July 11, 2014, 6:00 AM —
When unknown television maker Seiki released the world’s cheapest 4K TV, many programmers jumped at the opportunity to gain a cheap 4K monitor. Early reports touted vast screen real estate and sharp picture as a massive productivity boost for developers. The trouble is, it’s not all it’s cracked up to be.
this post is about using a TV as a computer monitor, any TV. The hope was that with 4K, a TV would become a more viable option for a computer monitor. This post is not about 4K itself or actual computer monitors which have 4K displays.
Living a High DPI lifestyle is one thing, but living a TV as a monitor lifestyle is another. I’d read numerous articles and reviews about how great the 50” Seiki 4K TV is as a monitor for programmers and recently the price of one on Amazon was so low ($429) that I couldn’t resist. I’ve grown accustomed to a luxurious 30” Apple Cinema Display, but it is old and starting to fail. If 30” was good, 50” must be even better!
Immediately upon setting up the 50” Seiki 4K TV as a monitor I was disappointed. The reason wasn’t the shockingly bad default calibration and sharpness level (be sure to set the Sharpness setting to 0 first thing), it was the 30Hz refresh rate at 3,840 x 2,160 resolution. This is a limitation of the pre HDMI 2.0 standard and not the fault of Seiki but using a mouse at 30Hz is just plain terrible. It’s slow and laggy which results in imprecise movement and frequently missing your click target. Even the keyboard works on a slight delay. After a week of use however, I got pretty used to the lag and it was no longer the primary pain point. Even so, the 30Hz refresh rate produces a noticeable flicker on dark gray screens which is very annoying.
I spent a couple of days tweaking settings, even going into the advanced service settings and tweaking some more until I felt I had the screen at the best possible calibration. I took time to update the firmware on the TV, update my Nvidia GTX 750 Ti drivers to the latest, run Windows ClearType calibration and color calibration. I then spent a week trying to get used to the screen and hope the benefits of massive desktop space would outweigh the problems. It didn’t.
The reasons I will be dumping this screen as a monitor are the lack of clarity in text and the poor color reproduction. The text issue is maddening. The whole reason I wanted a 4K monitor was for extra clarity but reading a font below 12pt is basically impossible with Windows Display sizing set to 100% (the smallest level). Even larger text is blurry. After 8 - 10 hours in front of the screen I feel dizzy, nauseous, and exhausted. The problem is partly due to the physical size of the screen and the distance I sit away from it. If it were a few feet further, text would appear to be sharper, but I probably couldn’t read it.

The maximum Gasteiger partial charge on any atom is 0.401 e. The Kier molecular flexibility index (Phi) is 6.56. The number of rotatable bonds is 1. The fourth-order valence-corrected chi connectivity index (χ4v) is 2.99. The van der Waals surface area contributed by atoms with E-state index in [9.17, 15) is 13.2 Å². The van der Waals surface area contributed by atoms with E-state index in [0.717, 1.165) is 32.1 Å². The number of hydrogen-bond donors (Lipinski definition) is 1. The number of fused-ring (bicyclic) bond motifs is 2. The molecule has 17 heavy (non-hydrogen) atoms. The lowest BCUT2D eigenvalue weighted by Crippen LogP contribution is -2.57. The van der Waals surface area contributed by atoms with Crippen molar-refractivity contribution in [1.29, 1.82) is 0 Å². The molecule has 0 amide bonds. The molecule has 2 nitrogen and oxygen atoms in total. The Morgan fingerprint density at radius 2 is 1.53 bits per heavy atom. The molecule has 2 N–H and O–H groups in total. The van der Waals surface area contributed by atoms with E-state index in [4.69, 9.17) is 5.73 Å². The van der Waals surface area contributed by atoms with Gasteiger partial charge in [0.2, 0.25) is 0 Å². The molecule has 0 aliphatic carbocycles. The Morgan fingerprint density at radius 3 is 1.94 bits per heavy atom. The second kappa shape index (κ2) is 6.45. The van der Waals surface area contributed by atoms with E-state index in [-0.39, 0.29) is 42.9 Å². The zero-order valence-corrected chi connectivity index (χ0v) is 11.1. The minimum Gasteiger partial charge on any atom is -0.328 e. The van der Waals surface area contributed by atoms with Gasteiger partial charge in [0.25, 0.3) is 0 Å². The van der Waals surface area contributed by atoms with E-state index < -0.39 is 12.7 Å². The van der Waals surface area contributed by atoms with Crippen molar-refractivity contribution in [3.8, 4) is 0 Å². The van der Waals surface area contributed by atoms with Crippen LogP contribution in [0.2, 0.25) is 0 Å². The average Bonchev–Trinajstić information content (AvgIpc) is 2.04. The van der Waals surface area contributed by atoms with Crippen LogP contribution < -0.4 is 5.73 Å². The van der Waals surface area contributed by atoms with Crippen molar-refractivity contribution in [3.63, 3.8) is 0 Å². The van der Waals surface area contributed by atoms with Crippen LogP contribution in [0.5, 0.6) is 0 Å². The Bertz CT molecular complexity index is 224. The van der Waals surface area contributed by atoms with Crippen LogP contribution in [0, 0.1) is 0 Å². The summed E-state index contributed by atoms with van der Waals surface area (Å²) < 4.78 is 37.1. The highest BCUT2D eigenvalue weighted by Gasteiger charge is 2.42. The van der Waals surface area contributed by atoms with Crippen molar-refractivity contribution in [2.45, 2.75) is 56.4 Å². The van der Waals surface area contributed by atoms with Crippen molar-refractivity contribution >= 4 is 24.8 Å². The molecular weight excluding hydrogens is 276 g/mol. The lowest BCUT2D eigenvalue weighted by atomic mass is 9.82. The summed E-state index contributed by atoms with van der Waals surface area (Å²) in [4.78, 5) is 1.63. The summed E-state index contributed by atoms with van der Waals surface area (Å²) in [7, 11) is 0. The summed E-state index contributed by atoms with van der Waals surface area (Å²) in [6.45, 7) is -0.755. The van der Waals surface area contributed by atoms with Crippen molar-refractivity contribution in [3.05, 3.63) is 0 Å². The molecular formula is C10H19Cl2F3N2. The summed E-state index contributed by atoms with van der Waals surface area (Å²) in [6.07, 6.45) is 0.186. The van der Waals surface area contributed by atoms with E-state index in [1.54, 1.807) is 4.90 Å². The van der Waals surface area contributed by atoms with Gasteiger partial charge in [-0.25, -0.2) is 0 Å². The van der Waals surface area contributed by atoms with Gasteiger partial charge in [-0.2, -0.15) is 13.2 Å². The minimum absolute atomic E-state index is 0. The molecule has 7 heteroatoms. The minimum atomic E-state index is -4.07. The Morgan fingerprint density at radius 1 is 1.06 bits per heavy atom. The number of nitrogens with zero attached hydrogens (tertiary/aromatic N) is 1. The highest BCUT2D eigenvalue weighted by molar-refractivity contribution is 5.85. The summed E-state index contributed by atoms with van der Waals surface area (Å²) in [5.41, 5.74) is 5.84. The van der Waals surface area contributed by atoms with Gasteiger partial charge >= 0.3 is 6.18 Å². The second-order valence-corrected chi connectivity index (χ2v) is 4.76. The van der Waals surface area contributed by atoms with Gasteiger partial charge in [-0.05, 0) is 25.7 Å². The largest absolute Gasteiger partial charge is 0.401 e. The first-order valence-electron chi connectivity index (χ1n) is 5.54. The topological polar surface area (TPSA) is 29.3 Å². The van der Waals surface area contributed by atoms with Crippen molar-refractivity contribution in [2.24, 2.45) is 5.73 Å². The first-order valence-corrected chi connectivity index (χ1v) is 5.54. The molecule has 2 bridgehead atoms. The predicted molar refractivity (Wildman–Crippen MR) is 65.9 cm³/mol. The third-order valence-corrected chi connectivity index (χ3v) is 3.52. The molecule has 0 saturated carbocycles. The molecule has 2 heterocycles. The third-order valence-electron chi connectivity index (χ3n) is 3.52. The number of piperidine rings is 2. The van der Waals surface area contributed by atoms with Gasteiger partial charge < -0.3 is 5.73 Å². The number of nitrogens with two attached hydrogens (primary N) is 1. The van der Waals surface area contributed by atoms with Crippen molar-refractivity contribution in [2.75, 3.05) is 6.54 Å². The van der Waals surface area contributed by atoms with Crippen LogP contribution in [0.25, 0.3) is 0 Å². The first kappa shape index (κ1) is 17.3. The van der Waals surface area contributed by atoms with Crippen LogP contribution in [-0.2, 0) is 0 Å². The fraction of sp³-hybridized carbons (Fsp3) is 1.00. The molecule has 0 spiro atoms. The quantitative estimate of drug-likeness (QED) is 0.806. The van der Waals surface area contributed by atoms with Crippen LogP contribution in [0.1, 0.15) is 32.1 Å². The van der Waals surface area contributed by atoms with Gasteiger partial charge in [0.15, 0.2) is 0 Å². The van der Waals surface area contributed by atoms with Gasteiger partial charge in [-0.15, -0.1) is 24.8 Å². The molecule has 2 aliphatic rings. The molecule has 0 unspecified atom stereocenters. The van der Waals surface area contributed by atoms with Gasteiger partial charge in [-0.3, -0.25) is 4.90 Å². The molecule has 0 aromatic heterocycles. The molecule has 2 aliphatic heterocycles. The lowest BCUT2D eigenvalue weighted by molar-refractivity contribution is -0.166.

Making matters worse is the color blow out on the screen. If a font is in red, especially on a dark background, it bleeds out so bad that you can barely read it. Same with green to a lesser extent. Since I use a dark/vibrant color scheme for my development environment, this is a big and noticeable problem.
The only thing I will miss is the amount of information I can view at once. At 50” and 4K resolution, it’s the same as having 4 23” full HD monitors stacked 2 X 2 with no separation. It is awesome. I think 50” is just too big for computing though. Items toward the top of the screen, especially in the corners, are too far away to be useful and you spend a lot of time tilting your head around. There is a 39” version of this same TV which is probably more appropriate. At 4K, the screen size does need to be big though, otherwise things will be too small to read without jumping up the display zoom.
The ultimate problem and obvious fact of this screen is that it’s a TV, not a monitor. TV’s are designed for a different purpose than computer monitors are. While I’ll be banishing this TV to my basement for its intended use (it’s still a $429 4K TV after all), I will be revisiting 4K in proper monitor form when the price comes down. For now I’ll have a new appreciation of my 6 year old Cinema Display.